No, The Lego Movie is not just a 2 hour long meaningless toy commercial full of cheap laughs and ludicrous story-telling. If it were, it wouldn't have a 96% on Rotten Tomatoes and be my favorite animated movie. It deserved an Oscar Nomination..
If you ask Glenn Beck, the Lego Movie is a far-right propaganda piece denouncing socialism and government regulation.
Glenn Beck is WAYYYYYY off. Shocking! I know. Like when he said gas would be $10/Ga by Jan. 1 2016.
Glenn Beck isn't important. What is important is the subtext in this film.
The Lego Movie is a very political movie, yes really. Its also a commentary on modern society, and religion.
President Business, who is also the CEO of the Octan corporation, a conglomerate that essentially controls all enterprise, wants to glue all the Lego figurines and pieces down so they can't move or be changed.
This could be interpreted as the conservative ideal that society should remain as it was during an unspecified period in the past. Traditional marriage, no immigration, segregation. There are pretty clear signs of that in the movie, since President or (Lord) Business wants to keep all the different Lego communities separate, it even has a visual of him building a giant wall in between all the different towns (This movie was released in 2014). The main character, Emmett, AKA 'The Special" works for the Octan corporation. His job is to "Find anything weird, and tear it down", referencing a belief held by an older generation that social norms are concrete (Or kragled) and should not ever change. Men should dress a specific way, woman too, music should only be a certain genre, etc. This is driven home even more by the way that all the citizens in the movie are given "Instructions", that tell them how to live their life like religion. The instructions state that you should only listen to pop music, only eat at chain restaurants, only watch 'Where are my pants' and if you see anything weird, report it.
In that same note, The Lego Movie slams corporate culture and its influence on politics, the President of the World is also presumably the richest man in the world. When the Master Builders, a diverse rebellion group, challenge Lord Business; he chops their leader's head off with a penny, symbolizing how money is used like a weapon in politics, lobbying to strike down important legislation that would protect everyday people, buying elections, and strong-arming small businesses.
Emmett (In Hebrew means 'Truth'), is a lowly construction worker, and not a master builder, despite joining their clan. Regardless of the Master Builders high numbers, comprised of Batman, Superman, Gandalf, Abraham Lincoln, and even Shaquielle O'Neil; Emmett is the one who succeeds in thwarting Lord Business and his plan to glue the whole world in place where everyone else failed, he does this by inspiring the working class majority to disregard the instructions and build whatever they want. He then shows this to Lord Business and pleads for him to call off his regime.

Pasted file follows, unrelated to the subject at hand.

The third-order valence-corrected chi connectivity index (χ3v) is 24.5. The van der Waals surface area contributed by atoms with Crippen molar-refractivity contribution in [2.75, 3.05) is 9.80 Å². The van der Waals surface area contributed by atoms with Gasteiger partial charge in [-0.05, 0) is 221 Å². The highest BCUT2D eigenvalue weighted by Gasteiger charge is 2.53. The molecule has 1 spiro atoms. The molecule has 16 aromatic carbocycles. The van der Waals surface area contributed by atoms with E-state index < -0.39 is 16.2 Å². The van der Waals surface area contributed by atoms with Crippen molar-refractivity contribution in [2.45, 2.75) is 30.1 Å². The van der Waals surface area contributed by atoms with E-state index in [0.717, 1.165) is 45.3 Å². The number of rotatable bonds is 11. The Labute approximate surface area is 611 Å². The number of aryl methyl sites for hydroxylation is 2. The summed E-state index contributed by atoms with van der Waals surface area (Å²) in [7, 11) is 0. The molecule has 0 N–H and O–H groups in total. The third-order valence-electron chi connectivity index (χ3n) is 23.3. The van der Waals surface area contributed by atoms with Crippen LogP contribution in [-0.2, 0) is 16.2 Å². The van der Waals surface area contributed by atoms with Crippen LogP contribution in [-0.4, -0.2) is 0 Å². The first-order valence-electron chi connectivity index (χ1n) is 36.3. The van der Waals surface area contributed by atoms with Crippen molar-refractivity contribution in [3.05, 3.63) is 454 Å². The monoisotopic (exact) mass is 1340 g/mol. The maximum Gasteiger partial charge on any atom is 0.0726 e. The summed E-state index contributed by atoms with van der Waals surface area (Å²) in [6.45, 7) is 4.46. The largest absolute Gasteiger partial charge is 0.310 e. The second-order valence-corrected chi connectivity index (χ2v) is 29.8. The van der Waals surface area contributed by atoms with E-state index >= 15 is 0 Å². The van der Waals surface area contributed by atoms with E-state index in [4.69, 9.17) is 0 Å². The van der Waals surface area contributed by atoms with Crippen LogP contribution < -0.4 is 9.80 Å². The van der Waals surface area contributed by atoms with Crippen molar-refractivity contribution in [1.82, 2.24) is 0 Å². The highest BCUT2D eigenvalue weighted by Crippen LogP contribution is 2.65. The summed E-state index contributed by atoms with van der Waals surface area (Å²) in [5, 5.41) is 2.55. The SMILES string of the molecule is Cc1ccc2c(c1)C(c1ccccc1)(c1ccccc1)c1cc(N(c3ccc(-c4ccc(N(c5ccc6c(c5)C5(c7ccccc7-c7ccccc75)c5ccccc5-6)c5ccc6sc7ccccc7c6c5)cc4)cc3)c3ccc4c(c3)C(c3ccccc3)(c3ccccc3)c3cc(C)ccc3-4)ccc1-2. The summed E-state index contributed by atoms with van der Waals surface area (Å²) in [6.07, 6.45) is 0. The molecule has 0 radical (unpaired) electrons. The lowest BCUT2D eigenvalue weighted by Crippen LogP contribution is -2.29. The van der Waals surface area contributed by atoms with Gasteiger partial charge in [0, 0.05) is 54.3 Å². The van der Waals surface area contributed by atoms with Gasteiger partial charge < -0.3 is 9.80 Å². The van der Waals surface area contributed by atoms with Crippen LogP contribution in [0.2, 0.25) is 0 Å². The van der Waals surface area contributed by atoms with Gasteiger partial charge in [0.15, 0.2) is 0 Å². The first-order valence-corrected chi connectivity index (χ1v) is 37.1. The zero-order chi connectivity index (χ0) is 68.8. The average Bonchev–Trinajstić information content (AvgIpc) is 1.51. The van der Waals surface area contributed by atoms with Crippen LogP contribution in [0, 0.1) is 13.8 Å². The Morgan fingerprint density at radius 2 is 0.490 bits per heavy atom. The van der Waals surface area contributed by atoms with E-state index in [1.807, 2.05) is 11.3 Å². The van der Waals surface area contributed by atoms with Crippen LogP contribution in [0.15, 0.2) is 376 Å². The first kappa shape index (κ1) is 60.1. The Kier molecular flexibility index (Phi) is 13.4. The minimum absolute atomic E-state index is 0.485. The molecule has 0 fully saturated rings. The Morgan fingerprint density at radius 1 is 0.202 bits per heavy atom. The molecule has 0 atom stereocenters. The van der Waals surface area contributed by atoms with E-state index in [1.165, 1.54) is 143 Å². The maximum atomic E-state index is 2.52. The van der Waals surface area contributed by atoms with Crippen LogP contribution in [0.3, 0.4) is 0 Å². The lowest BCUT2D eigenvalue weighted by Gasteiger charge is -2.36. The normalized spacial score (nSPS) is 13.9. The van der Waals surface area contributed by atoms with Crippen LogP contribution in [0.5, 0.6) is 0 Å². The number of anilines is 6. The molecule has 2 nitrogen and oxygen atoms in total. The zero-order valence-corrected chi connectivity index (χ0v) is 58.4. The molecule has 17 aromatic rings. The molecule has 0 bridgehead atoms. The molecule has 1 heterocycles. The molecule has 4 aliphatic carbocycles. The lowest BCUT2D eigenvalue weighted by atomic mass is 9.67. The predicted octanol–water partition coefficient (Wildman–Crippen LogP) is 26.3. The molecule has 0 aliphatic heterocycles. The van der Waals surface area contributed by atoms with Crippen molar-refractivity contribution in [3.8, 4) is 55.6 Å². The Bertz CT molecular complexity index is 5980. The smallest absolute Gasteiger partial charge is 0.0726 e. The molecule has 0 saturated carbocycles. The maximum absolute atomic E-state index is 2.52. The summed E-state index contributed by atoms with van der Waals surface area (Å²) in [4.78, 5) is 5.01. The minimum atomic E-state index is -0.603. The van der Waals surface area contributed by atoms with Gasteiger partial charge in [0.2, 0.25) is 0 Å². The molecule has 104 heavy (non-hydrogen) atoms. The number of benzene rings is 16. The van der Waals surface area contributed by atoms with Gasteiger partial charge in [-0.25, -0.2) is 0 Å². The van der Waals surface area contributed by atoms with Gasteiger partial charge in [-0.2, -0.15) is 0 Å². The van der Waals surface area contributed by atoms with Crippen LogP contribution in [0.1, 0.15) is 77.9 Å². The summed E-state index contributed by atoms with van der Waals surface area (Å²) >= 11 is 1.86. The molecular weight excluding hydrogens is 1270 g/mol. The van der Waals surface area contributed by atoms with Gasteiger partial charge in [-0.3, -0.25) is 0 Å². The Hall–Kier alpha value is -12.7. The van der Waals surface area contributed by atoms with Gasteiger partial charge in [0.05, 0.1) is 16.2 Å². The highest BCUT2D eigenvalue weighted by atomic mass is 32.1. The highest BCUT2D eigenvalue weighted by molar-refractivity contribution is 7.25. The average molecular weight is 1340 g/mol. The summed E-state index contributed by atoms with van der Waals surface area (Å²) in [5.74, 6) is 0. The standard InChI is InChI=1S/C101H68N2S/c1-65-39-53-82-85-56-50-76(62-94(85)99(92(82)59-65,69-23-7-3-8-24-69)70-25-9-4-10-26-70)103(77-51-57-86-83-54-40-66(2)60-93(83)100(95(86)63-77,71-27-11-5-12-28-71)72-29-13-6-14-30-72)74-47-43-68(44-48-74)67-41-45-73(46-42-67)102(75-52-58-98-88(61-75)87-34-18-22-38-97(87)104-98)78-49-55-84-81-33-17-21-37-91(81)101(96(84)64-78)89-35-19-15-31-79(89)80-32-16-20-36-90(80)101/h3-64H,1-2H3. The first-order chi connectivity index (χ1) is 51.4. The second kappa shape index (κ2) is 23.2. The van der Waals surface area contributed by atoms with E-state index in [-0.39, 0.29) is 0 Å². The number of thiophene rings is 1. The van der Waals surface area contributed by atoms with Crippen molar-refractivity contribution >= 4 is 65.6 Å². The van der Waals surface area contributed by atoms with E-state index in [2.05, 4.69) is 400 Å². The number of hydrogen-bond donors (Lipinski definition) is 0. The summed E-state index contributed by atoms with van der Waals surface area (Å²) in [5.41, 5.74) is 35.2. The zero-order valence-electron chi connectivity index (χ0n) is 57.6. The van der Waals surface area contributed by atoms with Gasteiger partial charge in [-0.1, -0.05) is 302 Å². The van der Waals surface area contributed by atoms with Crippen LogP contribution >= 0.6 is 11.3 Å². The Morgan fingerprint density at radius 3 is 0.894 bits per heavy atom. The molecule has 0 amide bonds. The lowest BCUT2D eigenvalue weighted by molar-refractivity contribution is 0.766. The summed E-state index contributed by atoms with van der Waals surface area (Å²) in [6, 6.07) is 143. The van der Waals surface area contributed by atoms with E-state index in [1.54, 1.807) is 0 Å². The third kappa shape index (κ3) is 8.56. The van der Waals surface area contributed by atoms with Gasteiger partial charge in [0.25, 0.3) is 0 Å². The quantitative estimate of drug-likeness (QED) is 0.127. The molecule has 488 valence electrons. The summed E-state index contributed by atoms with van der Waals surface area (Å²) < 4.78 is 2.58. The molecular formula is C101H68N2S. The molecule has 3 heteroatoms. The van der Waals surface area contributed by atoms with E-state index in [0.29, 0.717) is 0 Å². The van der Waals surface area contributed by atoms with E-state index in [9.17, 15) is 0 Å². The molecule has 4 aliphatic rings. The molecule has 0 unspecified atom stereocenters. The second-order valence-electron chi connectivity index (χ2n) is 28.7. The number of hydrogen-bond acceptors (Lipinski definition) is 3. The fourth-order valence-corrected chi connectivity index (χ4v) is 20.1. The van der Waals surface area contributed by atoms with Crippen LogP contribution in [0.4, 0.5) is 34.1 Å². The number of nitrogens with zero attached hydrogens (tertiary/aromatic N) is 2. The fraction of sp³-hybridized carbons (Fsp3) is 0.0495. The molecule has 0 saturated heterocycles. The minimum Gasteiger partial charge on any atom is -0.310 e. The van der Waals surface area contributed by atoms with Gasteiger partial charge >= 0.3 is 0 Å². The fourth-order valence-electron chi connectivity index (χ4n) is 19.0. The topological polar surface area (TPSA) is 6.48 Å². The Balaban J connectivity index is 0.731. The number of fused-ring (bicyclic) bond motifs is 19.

Turns out, Emmett is an in-story allusion to Finn, a real kid. And Lord Business represents Finn's dad, who doesn't want Finn to mess with his Lego set in their basement. If you weren't convinced this movie is political, Finn wears a blue polo and his dad wears a red tie. Not only is this a political reference, but also a generational one. The generation of yesteryear insists that you should work 60 hours a week and get paid virtually nothing, because it benefits them, they also insist that creativity is pointless. This film STRONGLY emphasizes the importance of creativity and innovation, even if it serves no real utility. If you need a logical reason to be creative, The Lego Movie teaches us that without creative invention, people will only be exposed to one ideal, and could easily be manipulated. The Lego Movie in itself is a perfect example of creation that encourages its audience to challenge societal norms like long work days, overpriced products and relationship standards.
This way of living wasn't working for Emmett.. He's established to be profoundly lonely, and most likely has no Loved ones. He's rejected by his co-workers and despised by the master builders. He's called a 'blank slate' by the barista he buys $47 coffees from every morning, he finds friends (And a girlfriend) by stepping out of his typical, capitalist, routine lifestyle, but can only do that by overcoming his fear of change. Once he does this, rather than vanquishing Lord Business, he appeals to him to join them. He says ,"You don't have to be the bad guy" and declares that everyone is 'The Special'.
The film runs deep in literary and artistic references. Vitruvius, the leader of the master builders gets his name from Da Vinci's Vitruvian Man. The works of George Orwell and playwrights, Aristophanes and Shakespeare influence a number of the scenes (Shakespeare himself is a master builder). Even Emmett's character arc is an allegory for Jesus Christ, sacrificing himself to save the master builders, entering another realm, where he encounters 'The Man Upstairs' and then returning to the Lego World essentially being resurrected and bringing with him 'The piece of resistance' which will save everyone from being kragelized (Glued in place forever).